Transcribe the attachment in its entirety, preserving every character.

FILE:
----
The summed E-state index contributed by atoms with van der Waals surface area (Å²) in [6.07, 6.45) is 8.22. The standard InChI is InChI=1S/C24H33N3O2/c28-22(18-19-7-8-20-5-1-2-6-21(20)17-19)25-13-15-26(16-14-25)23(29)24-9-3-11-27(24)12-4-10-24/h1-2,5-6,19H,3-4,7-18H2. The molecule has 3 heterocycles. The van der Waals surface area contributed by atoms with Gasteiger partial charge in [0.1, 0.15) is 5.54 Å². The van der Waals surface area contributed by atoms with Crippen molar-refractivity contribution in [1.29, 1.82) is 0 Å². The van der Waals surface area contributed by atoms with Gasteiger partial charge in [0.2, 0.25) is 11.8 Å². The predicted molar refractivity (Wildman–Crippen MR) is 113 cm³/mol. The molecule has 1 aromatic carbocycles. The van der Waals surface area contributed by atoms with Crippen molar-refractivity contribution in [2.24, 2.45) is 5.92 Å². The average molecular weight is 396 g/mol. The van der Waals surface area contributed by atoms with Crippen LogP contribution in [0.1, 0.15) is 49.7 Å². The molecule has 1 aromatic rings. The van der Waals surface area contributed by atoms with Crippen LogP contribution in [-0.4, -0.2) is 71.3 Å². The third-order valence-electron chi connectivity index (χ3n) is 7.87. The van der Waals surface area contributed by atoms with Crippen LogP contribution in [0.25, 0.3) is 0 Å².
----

The summed E-state index contributed by atoms with van der Waals surface area (Å²) in [6.07, 6.45) is 8.22. The standard InChI is InChI=1S/C24H33N3O2/c28-22(18-19-7-8-20-5-1-2-6-21(20)17-19)25-13-15-26(16-14-25)23(29)24-9-3-11-27(24)12-4-10-24/h1-2,5-6,19H,3-4,7-18H2. The molecule has 3 heterocycles. The van der Waals surface area contributed by atoms with Gasteiger partial charge in [0.1, 0.15) is 5.54 Å². The van der Waals surface area contributed by atoms with Crippen molar-refractivity contribution in [1.29, 1.82) is 0 Å². The van der Waals surface area contributed by atoms with Gasteiger partial charge in [0.2, 0.25) is 11.8 Å². The predicted molar refractivity (Wildman–Crippen MR) is 113 cm³/mol. The molecule has 1 aromatic carbocycles. The van der Waals surface area contributed by atoms with Crippen molar-refractivity contribution in [2.24, 2.45) is 5.92 Å². The average molecular weight is 396 g/mol. The van der Waals surface area contributed by atoms with Crippen LogP contribution in [0.1, 0.15) is 49.7 Å². The molecule has 1 aromatic rings. The van der Waals surface area contributed by atoms with Crippen LogP contribution in [-0.4, -0.2) is 71.3 Å². The third-order valence-electron chi connectivity index (χ3n) is 7.87. The van der Waals surface area contributed by atoms with Crippen LogP contribution in [0.25, 0.3) is 0 Å².